KINDNESS IS SO GANGSTER
Mike Parr is an internationally recognised conceptual and performance artist, with a career spanning five decades, who also works in drawing, printmaking, photography, painting, sculpture and installation. KINDNESS IS SO GANGSTER is part of Parr's ongoing 'self-portrait project' series (1982-present) in which he interrogates ideas such as representation over likeness in self-portraiture. The installation is regarded as a continuous performance of ‘blind negative modelling’ in which Parr’s sight is replaced by his other senses, partly as a way of not relying on his ‘educated’ response as a visual artist.
To produce the glass sculptures, Parr was blindfolded and carved the shapes of his face out of 22 individual boxes of clay. Relying on his sense of touch as well as his memory, Parr carved 22 self-portraits out of the clay in the negative. “It was a very physical task, requiring great concentration,” Parr said. “It was very much like the energy I bring to the performances. I didn’t really stop to wonder about what I’d produced. I just took the feeling of modelling, dragging the clay out and creating this sort of vortex … sort of poking forward and feeling like I’d located the features of the face, but never feeling like that was conclusive; so I’d immediately go on to the next one, hauling the clay out again.”1.
The impressions were filled in with plaster to create positive casts and then glass sculptures were made from the casts. Showing incredible detail, these were produced by Richard Whiteley and the glass workshop at the Australian National University School of Art and Design, and Parr handed the entire process over, not wanting to see any of the work taking place until it was completed. Having created them with his hands yet not knowing what they would look like, the glass sculptures came as a surprise to Parr.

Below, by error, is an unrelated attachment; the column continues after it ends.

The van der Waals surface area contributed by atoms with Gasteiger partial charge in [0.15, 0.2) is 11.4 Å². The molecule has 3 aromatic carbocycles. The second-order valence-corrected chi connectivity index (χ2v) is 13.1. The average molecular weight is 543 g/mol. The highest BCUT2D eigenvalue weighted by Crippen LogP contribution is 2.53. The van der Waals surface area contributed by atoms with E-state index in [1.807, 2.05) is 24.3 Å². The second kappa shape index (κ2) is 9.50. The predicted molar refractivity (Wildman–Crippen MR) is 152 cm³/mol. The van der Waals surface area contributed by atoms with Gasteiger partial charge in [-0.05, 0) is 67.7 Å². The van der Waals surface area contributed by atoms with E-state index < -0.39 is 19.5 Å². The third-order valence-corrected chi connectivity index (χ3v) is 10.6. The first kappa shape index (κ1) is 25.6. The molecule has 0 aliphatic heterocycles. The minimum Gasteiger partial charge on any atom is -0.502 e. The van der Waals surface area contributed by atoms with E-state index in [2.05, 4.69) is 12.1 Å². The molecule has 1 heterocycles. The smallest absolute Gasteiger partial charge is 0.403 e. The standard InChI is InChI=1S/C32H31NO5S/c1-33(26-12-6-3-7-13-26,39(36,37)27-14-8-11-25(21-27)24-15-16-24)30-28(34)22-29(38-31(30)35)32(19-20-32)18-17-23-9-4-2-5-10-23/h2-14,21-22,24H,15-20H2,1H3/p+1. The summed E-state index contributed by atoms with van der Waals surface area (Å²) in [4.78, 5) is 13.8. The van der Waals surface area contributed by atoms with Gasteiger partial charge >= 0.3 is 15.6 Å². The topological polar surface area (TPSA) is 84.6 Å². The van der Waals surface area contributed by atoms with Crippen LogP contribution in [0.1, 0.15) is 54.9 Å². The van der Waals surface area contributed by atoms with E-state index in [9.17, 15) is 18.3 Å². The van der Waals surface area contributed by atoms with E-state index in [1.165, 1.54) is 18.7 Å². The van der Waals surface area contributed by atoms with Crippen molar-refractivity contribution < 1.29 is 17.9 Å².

A site-specific work, the wall drawing was also produced while blindfolded, with Parr attempting to draw a net of 22 circular shapes, echoing the 22 sculptures. The artist, or a nominated person, would redraw this element in each subsequent iteration of this work. The video component of the work shows a blindfolded Parr directing the placement of the glass sculptures around the gallery space and it is envisioned that in subsequent iterations new videos would be produced recording the placement of the works.
1. Quoted in Andrew Stephens, ‘A shifting of the senses’ in The Age, 5 October 2018
22 glass sculptures, two dual channel performance documentation digital videos, wall drawing
display dimensions variable
Signature & date
Not signed. Not dated.
A Sydney Modern acquisition, purchased with funds provided by the Art Gallery of New South Wales Foundation 2019
Not on display
© Mike Parr